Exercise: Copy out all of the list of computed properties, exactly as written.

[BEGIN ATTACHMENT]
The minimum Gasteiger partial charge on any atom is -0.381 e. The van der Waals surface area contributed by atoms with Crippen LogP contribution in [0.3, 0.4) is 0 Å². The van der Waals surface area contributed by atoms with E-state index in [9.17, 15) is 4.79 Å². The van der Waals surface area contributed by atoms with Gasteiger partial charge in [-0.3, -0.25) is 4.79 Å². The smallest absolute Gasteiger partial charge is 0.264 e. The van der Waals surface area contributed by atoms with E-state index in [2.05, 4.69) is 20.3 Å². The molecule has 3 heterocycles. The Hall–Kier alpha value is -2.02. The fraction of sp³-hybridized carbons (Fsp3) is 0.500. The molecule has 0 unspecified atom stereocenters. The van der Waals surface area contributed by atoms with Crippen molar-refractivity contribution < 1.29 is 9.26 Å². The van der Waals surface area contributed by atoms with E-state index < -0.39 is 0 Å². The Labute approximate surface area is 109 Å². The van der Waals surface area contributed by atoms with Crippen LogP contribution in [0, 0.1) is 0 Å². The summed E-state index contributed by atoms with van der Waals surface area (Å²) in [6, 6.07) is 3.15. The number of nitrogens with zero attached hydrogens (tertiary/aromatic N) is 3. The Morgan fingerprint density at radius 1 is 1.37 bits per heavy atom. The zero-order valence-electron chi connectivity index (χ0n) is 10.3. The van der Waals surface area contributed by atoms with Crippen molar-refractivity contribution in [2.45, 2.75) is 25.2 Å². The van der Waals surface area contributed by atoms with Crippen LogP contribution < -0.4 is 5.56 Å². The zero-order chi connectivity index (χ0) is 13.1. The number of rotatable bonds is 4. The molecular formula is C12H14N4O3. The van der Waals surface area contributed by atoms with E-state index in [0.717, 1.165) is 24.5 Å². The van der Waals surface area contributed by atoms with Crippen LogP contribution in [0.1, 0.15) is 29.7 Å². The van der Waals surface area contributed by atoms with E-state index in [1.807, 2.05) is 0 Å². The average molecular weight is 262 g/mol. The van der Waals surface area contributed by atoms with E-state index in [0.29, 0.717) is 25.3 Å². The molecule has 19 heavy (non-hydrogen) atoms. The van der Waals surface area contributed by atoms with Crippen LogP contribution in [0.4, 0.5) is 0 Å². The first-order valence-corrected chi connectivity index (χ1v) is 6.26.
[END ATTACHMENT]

The minimum Gasteiger partial charge on any atom is -0.381 e. The van der Waals surface area contributed by atoms with Crippen LogP contribution in [0.3, 0.4) is 0 Å². The van der Waals surface area contributed by atoms with E-state index in [9.17, 15) is 4.79 Å². The van der Waals surface area contributed by atoms with Gasteiger partial charge in [-0.3, -0.25) is 4.79 Å². The smallest absolute Gasteiger partial charge is 0.264 e. The van der Waals surface area contributed by atoms with E-state index in [2.05, 4.69) is 20.3 Å². The molecule has 3 heterocycles. The Hall–Kier alpha value is -2.02. The fraction of sp³-hybridized carbons (Fsp3) is 0.500. The molecule has 0 unspecified atom stereocenters. The van der Waals surface area contributed by atoms with Crippen molar-refractivity contribution < 1.29 is 9.26 Å². The van der Waals surface area contributed by atoms with E-state index < -0.39 is 0 Å². The Labute approximate surface area is 109 Å². The van der Waals surface area contributed by atoms with Crippen LogP contribution in [0, 0.1) is 0 Å². The summed E-state index contributed by atoms with van der Waals surface area (Å²) in [6, 6.07) is 3.15. The number of nitrogens with zero attached hydrogens (tertiary/aromatic N) is 3. The Morgan fingerprint density at radius 1 is 1.37 bits per heavy atom. The zero-order valence-electron chi connectivity index (χ0n) is 10.3. The van der Waals surface area contributed by atoms with Crippen molar-refractivity contribution in [2.45, 2.75) is 25.2 Å². The van der Waals surface area contributed by atoms with Crippen LogP contribution < -0.4 is 5.56 Å². The zero-order chi connectivity index (χ0) is 13.1. The number of rotatable bonds is 4. The molecular formula is C12H14N4O3. The van der Waals surface area contributed by atoms with E-state index in [0.717, 1.165) is 24.5 Å². The van der Waals surface area contributed by atoms with Crippen LogP contribution in [0.1, 0.15) is 29.7 Å². The van der Waals surface area contributed by atoms with E-state index in [1.807, 2.05) is 0 Å². The average molecular weight is 262 g/mol. The van der Waals surface area contributed by atoms with E-state index in [0.29, 0.717) is 25.3 Å². The molecule has 19 heavy (non-hydrogen) atoms. The van der Waals surface area contributed by atoms with Crippen LogP contribution in [0.4, 0.5) is 0 Å². The first-order valence-corrected chi connectivity index (χ1v) is 6.26.